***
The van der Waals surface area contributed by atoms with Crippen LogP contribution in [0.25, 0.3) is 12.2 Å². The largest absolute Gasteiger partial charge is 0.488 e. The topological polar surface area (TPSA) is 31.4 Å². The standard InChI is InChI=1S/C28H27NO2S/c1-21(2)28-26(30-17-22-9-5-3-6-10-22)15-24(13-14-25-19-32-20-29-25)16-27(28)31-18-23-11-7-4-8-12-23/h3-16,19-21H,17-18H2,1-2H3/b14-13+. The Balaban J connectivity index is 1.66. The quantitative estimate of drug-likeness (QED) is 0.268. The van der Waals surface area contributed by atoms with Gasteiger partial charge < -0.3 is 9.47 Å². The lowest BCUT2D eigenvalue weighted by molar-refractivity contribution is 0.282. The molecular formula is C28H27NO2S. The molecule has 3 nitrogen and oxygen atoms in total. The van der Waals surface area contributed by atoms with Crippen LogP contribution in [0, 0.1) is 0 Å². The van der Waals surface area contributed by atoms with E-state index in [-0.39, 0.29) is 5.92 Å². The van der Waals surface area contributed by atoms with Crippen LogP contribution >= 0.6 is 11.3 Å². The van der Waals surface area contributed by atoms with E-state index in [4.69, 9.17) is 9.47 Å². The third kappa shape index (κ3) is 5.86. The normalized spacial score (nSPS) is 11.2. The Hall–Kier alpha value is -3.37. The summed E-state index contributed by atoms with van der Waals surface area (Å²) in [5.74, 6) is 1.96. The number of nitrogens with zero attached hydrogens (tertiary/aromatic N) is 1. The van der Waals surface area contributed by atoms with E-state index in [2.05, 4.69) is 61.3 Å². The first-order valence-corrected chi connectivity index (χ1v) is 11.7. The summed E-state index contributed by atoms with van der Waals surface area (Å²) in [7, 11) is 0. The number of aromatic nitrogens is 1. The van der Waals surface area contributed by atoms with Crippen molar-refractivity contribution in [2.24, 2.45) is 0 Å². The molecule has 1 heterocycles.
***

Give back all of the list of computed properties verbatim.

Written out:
The van der Waals surface area contributed by atoms with Crippen LogP contribution in [0.25, 0.3) is 12.2 Å². The largest absolute Gasteiger partial charge is 0.488 e. The topological polar surface area (TPSA) is 31.4 Å². The standard InChI is InChI=1S/C28H27NO2S/c1-21(2)28-26(30-17-22-9-5-3-6-10-22)15-24(13-14-25-19-32-20-29-25)16-27(28)31-18-23-11-7-4-8-12-23/h3-16,19-21H,17-18H2,1-2H3/b14-13+. The Balaban J connectivity index is 1.66. The quantitative estimate of drug-likeness (QED) is 0.268. The van der Waals surface area contributed by atoms with Gasteiger partial charge < -0.3 is 9.47 Å². The lowest BCUT2D eigenvalue weighted by molar-refractivity contribution is 0.282. The molecular formula is C28H27NO2S. The molecule has 3 nitrogen and oxygen atoms in total. The van der Waals surface area contributed by atoms with Crippen LogP contribution in [0, 0.1) is 0 Å². The van der Waals surface area contributed by atoms with E-state index in [-0.39, 0.29) is 5.92 Å². The van der Waals surface area contributed by atoms with Crippen LogP contribution >= 0.6 is 11.3 Å². The van der Waals surface area contributed by atoms with E-state index in [4.69, 9.17) is 9.47 Å². The third kappa shape index (κ3) is 5.86. The normalized spacial score (nSPS) is 11.2. The Hall–Kier alpha value is -3.37. The summed E-state index contributed by atoms with van der Waals surface area (Å²) in [5.74, 6) is 1.96. The number of nitrogens with zero attached hydrogens (tertiary/aromatic N) is 1. The van der Waals surface area contributed by atoms with E-state index in [2.05, 4.69) is 61.3 Å². The first-order valence-corrected chi connectivity index (χ1v) is 11.7. The summed E-state index contributed by atoms with van der Waals surface area (Å²) in [7, 11) is 0. The number of aromatic nitrogens is 1. The van der Waals surface area contributed by atoms with Crippen molar-refractivity contribution in [2.24, 2.45) is 0 Å². The molecule has 1 heterocycles.